URBANA – For the second year in a row, Muslims in the Champaign-Urbana community are observing Ramadan in the middle of a pandemic.
During Ramadan 2020, it was difficult to adjust the usual Ramadan traditions to the new norms set forth due to the pandemic, such as social distancing, says Waleed Jassim, president of the Central Illinois Mosque and Islamic Center.
“Normally we’re supposed to pray shoulder to shoulder,” he says. “My shoulder would touch the other person’s shoulder, and this was really hard for us because it feels so awkward and weird.”
Now, as Muslims enter the second week of Ramadan 2021, observers are applying lessons they learned from last year’s holiday, which took place at the start of the pandemic.
Ramadan is a month-long tradition, that follows the Islamic Calendar, where observers take time to reflect, pray and provide charity. One of the more notable Ramadan traditions is the fast, where observers are not allowed to eat or drink anything from sunrise to sunset.
“Fasting is supposed to make people feel what poor people feel when they are hungry,” Jassim says. “Many people have never been hungry, so [fasting] would give you a feeling about what other people who cannot afford to eat feel.”
Fasting also makes people appreciate food more and provides a look into our human nature, he says.
“If [you] see a child has a piece of cracker, that cracker looks so delicious because you’re not eating,” says Jassim. “It also shows how weak we are as humans.”
Prior to the pandemic, mosques such as CIMIC would give out meals to families after the fast broke at sunset. But with Ramadan 2020 occurring very early in the pandemic, all functions at the mosque had to stop.
Instead, CIMIC brought the meals closer to families.
“Last year, we had people go to a local restaurant and ask for the food and the restaurant would give it to them for free,” says Jassim. “Basically, we donated to these restaurants to give food to the people who come and ask.”
This year, CIMIC is applying lessons from last year, providing a hybrid approach where families can either get food at the mosque or a participating restaurant.
Some in the central Illinois Muslim community say last year’s Ramadan experience prepared them for this year’s.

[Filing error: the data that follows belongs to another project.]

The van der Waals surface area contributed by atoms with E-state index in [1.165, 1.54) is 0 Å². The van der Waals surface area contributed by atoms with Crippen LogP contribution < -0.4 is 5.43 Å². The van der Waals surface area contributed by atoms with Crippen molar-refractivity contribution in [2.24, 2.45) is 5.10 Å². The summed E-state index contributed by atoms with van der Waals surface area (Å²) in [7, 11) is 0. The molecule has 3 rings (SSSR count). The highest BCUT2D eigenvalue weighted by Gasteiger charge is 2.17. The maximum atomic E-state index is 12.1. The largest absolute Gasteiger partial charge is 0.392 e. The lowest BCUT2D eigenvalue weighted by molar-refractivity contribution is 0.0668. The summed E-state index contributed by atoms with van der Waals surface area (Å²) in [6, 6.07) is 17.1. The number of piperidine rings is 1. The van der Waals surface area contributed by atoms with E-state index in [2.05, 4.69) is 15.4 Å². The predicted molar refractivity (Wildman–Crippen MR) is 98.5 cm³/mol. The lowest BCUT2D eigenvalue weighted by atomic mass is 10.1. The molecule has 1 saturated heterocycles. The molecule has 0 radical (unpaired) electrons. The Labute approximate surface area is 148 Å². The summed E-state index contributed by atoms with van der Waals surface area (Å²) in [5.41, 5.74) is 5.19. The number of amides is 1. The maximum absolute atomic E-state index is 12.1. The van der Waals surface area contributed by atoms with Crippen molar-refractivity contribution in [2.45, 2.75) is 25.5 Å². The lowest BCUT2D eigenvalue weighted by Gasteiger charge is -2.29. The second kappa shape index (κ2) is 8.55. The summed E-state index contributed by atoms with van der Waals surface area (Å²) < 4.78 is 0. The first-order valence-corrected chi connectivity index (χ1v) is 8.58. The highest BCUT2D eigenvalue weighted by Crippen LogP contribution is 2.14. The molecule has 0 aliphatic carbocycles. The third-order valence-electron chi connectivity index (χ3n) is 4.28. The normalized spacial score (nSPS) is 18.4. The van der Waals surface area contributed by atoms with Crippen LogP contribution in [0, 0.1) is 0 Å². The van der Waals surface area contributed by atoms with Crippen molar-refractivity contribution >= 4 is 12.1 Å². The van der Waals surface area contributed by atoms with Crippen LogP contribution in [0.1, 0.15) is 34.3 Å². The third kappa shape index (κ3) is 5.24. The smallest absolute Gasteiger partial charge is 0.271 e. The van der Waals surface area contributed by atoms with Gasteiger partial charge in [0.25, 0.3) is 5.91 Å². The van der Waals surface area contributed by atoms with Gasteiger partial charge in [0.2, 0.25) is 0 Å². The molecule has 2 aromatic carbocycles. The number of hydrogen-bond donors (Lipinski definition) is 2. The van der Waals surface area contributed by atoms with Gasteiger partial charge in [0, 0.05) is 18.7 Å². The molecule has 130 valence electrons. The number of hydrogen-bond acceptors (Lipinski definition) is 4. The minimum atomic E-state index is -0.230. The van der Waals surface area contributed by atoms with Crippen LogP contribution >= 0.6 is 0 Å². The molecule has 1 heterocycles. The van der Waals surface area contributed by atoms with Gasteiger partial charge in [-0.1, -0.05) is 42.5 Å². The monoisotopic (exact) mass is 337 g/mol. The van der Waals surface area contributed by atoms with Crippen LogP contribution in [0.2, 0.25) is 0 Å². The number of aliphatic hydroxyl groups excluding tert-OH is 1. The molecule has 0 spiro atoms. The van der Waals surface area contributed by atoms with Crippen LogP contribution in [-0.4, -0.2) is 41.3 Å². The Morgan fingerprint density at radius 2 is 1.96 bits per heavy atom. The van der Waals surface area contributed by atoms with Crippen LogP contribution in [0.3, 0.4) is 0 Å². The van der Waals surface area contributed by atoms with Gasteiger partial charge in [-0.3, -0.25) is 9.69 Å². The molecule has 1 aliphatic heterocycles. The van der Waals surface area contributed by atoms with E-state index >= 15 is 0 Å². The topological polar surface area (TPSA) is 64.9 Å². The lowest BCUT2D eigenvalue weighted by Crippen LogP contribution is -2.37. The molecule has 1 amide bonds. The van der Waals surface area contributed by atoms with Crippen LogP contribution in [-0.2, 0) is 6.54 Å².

Takeya Alamin of the Muslim-American Society Urbana-Champaign says he didn’t experience as much sadness this time around.
“Yes, I like to get together with my friends, my family and my community,” she says. “But last year gave me an idea of what it would be like this year, and I really enjoyed it.”
Alamin is a board member of MAS Urbana-Champaign, which provides education and activism to young Muslims in the community. Normally, the classrooms in MAS Urbana-Champaign are filled, but because of the pandemic, she says the building has been empty since March. A calendar featuring March 2020 can be seen within the lobby.
For Alamin, the past year has allowed for more bonding between her and her family.
“Usually when we go to the mosque, my kids will go and pray in this one area, and I’ll pray and my husband prays with the men, and so in Ramadan we’ve been able to pray as a family and it’s just been really nice,” says Alamin.
Alamin says in the past, she has had to work Ramadan around her daily life. But being at home these past two Ramadans have given her more time to fully embrace the holiday.
“Because we were so secluded from the community, we did a lot of personal reflection on our own selves and our connection with God, so that’s been happening even more with COVID,” she says. “There’s aspects of life you cannot change. But I think from now on, for future Ramadans, I’m going to try to reduce as much activity as possible.”
Ramadan continues through sundown on May 12.